Latest in a series of posts about the Community Engagement Initiative
Virtual Health Equity Summit: Racial Justice for Stronger Communities
Hispanic Center Lehigh Valley
October 27 2020
Gadfly has remarked more than once at the wealth of local events and resources available to us in this post GeorgeFloyd period of national reckoning with race.
Yesterday was a great Gadfly day in that regard.
In the morning was the Hispanic Center event and at night another of BAPL’s “Courageous Conversations” moderated by Rayah Levy.
There were three parts to the HCLV event: Systemic Racism in K-12 Education, The Impact of the COVID-19 Pandemic on Communities of Color, and Understanding Colorism within the Hispanic Community.
Gadfly learned from them all, but he is just going to focus here on the education one with Dr. Roy and students Xenise Price and Dayanara Marrero-Allen since it is more related to topics we’ve been discussing here on the blog.
Dr. Roy is always a good interview.
Gadfly planned to just excerpt a piece for you.
Instead, you have the whole segment.
Listen, don’t depend on Gadfly’s text — just paraphrasing and giving you the gist.
“Systemic Racism in K-12 Education”
Dr. Joseph Roy and students Xenise Price and Dayanara Marrero-Allen
Why do you think that teachers aren’t encouraging and supporting students of color to take higher level classes? (3 mins.)
One of the challenges we have to overcome is encouraging students more. One of the solutions may be encouraging students to sign up in groups to overcome the solitary student of color situation. Doing a better job of “cohort scheduling.”
Why does it seems that white students get more opportunities in choosing classes? (3 mins.)
We have to start further back and lay the groundwork. We need to do a better job of literacy skills. We have an intense focus on early literacy skills to prepare for the advanced work later.
What about the role of counselors? (2 mins.)
Course selection time is critical for all of us in school to not think of courses in terms of a gatekeeper mentality. We want to be the gate opener. A student recounts a positive experience in this regard.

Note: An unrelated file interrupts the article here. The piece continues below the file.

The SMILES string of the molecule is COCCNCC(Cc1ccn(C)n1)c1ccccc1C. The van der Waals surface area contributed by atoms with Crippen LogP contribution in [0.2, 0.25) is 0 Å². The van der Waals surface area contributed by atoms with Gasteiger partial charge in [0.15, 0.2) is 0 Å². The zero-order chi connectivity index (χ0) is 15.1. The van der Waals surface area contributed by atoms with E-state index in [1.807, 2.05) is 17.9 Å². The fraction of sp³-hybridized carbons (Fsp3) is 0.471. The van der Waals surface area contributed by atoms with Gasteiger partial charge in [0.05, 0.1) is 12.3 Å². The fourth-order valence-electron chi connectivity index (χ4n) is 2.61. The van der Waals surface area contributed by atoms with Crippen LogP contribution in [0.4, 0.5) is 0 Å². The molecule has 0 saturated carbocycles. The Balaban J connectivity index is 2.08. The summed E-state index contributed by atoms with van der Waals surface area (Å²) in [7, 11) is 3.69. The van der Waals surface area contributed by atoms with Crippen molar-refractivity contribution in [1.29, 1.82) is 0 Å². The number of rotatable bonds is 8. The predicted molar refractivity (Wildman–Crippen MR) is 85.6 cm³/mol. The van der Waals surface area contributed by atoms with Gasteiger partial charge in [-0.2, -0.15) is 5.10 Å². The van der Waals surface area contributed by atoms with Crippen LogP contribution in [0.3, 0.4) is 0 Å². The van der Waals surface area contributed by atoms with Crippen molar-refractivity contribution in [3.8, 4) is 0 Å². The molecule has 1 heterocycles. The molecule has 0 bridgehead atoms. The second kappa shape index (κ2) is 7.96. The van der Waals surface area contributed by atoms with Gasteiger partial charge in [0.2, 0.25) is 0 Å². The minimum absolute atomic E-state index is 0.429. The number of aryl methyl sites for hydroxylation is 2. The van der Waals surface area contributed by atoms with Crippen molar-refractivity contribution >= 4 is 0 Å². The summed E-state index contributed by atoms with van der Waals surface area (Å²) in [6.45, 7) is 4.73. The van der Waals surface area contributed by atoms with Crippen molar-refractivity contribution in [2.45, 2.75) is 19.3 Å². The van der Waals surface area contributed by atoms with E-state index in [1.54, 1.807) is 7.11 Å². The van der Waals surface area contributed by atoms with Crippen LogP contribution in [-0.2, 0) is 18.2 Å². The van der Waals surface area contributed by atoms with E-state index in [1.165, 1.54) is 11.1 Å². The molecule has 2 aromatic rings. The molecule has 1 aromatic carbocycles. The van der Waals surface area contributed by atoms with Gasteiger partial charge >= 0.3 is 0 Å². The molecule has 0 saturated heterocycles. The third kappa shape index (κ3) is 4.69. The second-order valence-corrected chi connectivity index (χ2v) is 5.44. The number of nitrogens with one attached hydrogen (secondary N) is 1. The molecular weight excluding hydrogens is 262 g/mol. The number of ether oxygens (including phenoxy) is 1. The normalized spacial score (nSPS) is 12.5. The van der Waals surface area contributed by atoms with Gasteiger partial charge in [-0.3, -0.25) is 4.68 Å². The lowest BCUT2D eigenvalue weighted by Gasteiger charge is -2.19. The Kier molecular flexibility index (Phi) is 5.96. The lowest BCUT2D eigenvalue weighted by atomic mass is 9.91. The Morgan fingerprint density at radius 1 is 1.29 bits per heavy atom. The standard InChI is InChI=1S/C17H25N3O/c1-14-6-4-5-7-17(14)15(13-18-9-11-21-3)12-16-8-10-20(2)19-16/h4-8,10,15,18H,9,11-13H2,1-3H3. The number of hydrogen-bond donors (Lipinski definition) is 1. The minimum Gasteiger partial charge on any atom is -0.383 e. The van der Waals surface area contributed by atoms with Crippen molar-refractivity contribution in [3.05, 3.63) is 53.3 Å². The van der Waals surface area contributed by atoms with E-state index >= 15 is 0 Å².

Why do you think that students feel that they have to work twice as hard to keep up with the white kids to get the same opportunity? (2 mins.)
I’ve been heavily involved in equity and access. And we’re moving to more heterogeneous, mixed groupings in Middle School.
In addition to tracking, what else is the school district doing to promote equity in the schools? (3 mins.)
The most impactful is literacy. A second is our challenge for everybody to be anti-racist. We’ve been looking at opportunities to improve participation in sports, activities, and clubs, for instance. Dual enrollment classes with college as another concrete thing. Gifted education too.
Students of color aren’t really being prepared for advanced classes . . . Why aren’t students of color being mixed more, and doesn’t it seem a little counterproductive for teachers to teach this way? (2 mins.)
That’s an issue that has been fixed. Old model is gone. We’ve received national recognition for what we’re doing in early education. Working on it at higher levels.
Teachers and staff . . . Are they proportionate to students of color? (4 mins.)
No, certainly not. A challenge. Making some progress each year. Started an education pathway here, to grow our own teachers here. Also connecting with Temple University to figure out how to recruit people to come here. Not an easy sell to come to the Lehigh Valley. Selling the lifestyle in the Lehigh Valley. The students agreed that more teachers of color would be a benefit.
What is something you are proud of at the Bethlehem School District? (1 min.)
How teachers and students have handled the pandemic.
Dr. Roy talks of the digital divide and the pandemic. (3 mins.)
Pandemic has put spotlight on inequities in society. Trouble for some students keeping up with schoolwork. Worried about them. We’re working to close the digital divide. Great progress.
Tip o’ the hat to HCLV for doing this!